World Council of Churches

A worldwide fellowship of churches seeking unity, a common witness and Christian service

Deborah Weissman

14 February 2006

Dr Deborah Weissman is a Jewish educator and executive committee member of the Inter-religious Coordinating Council in Israel

Shalom from Jerusalem.

It is indeed an honor for me to be greeting this most impressive assemblage, as a Jew and as an Israeli. I have the privilege of serving on the Executive of the Inter-religious Coordinating Council in Israel, which is also the Israeli chapter of the World Conference of Religions for Peace.

I have attended many other WCC functions over the past 18 years, but this is the largest, most diverse and exciting.

What a thrill and a privilege to be living in a time when people of many different traditions can work together as partners in the quest for peace, justice, human rights, an end to racism and oppression. I am grateful to the WCC for having given me this opportunity to be part of your deliberations. Very soon, I will have to leave the conference for a day, in order to be able to celebrate the Sabbath, the Shabbat, with the local Jewish community. Coincidentally, tomorrow's weekly Torah Portion is "Yitro," or "Jethro," from the Book of Exodus, chapters 18 through 20. Jethro, Moses' father-in-law and intimate advisor, was a Midianite priest. This kind of ancient interfaith cooperation was foreshadowed earlier in Exodus by the life-saving deeds of the midwives and Pharaoh's daughter.

Unfortunately, because I will not be here tomorrow, I will not be able to participate in the very important session on "Overcoming Violence." This is a crucial challenge for all of us but particularly for my region of the world, the troubled and volatile Middle East. The common wisdom is that religion is a factor that fans the flames of hatred and violence. But for many of us, religion can also be a positive factor, promoting peaceful dialogue. As we have seen in the WCC's interfaith initiative called "Thinking Together," under the leadership of Hans Ucko, our religious cultures may indeed contain potentially problematic texts and traditions, but they also contain tools for alternate interpretations of those texts, as well as spiritual and cultural resources for developing a more positive approach to the Other. For example, we in the Inter-religious Coordinating Council in Israel have, for the past three years, sponsored a dialogue among rabbis, imams and priests called Kedem, a Hebrew acronym for "Voices of Religious Reconciliation." Those voices sometimes seem to be drowned out by the extremists in all of our communities, but they do exist and must be supported and strengthened.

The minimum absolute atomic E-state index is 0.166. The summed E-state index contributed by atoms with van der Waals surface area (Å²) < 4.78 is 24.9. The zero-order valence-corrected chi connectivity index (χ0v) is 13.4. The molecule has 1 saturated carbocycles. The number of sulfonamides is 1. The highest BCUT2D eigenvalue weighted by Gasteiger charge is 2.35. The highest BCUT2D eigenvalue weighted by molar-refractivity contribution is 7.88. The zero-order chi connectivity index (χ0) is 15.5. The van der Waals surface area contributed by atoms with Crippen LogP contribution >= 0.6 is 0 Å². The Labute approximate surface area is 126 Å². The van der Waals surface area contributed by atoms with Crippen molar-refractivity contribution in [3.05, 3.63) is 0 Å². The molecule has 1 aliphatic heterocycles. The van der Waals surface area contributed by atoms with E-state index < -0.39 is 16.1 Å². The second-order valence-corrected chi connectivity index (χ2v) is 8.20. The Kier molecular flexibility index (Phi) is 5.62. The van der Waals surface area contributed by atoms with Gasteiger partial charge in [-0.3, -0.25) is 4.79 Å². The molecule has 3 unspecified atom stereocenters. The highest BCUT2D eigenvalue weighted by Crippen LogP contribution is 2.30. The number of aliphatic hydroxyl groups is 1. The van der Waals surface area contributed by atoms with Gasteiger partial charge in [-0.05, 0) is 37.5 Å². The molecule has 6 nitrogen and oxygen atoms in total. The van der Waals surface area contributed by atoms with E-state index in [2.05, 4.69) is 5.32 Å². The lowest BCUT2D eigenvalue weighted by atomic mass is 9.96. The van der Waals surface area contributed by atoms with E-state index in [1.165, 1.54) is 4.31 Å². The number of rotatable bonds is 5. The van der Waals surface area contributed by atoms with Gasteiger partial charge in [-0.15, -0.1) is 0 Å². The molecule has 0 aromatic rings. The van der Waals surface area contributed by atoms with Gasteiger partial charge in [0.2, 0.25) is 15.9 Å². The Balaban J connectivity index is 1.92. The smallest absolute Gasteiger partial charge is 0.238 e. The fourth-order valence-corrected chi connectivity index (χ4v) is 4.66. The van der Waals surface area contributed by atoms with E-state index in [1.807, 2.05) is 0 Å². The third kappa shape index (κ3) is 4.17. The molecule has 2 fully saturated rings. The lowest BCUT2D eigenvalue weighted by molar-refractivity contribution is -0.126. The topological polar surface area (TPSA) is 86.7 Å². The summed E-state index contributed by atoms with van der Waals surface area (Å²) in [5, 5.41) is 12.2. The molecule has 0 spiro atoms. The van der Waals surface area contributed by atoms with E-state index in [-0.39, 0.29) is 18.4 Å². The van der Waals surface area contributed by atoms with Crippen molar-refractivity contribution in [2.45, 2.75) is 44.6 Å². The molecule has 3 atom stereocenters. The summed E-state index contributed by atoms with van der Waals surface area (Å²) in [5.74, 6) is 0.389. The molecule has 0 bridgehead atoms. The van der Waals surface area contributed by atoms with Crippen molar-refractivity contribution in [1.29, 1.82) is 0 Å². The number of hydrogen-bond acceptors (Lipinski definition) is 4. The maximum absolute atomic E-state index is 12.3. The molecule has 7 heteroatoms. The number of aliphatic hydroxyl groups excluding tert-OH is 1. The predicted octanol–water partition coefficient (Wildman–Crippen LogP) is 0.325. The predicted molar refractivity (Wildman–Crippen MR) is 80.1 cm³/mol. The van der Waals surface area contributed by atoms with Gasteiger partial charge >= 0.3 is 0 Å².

You have, in the theme chosen for your assembly, called upon God, in His grace, to transform the world. I would like to conclude with a Jewish contribution to this discussion. When human beings discover cures for diseases, develop medicine, science, technology, preserve our environment, we are partners with God in Creation. When we study and interpret sacred texts, write new commentaries, apply the insights of those texts to changing situations, we are partners with God in Revelation. And when we engage in Tikkun Olam, literally "mending" or "fixing" or perhaps transforming the world, through our striving for peace, justice, human life and dignity, we are partners with God in Redemption. For Jews, the opportunity for contemplating these challenges, resolving to undertake them and anticipating what a transformed world might be like, is the Sabbath. I will leave you with the traditional Jewish greeting of Sabbath peace, "Shabbat Shalom."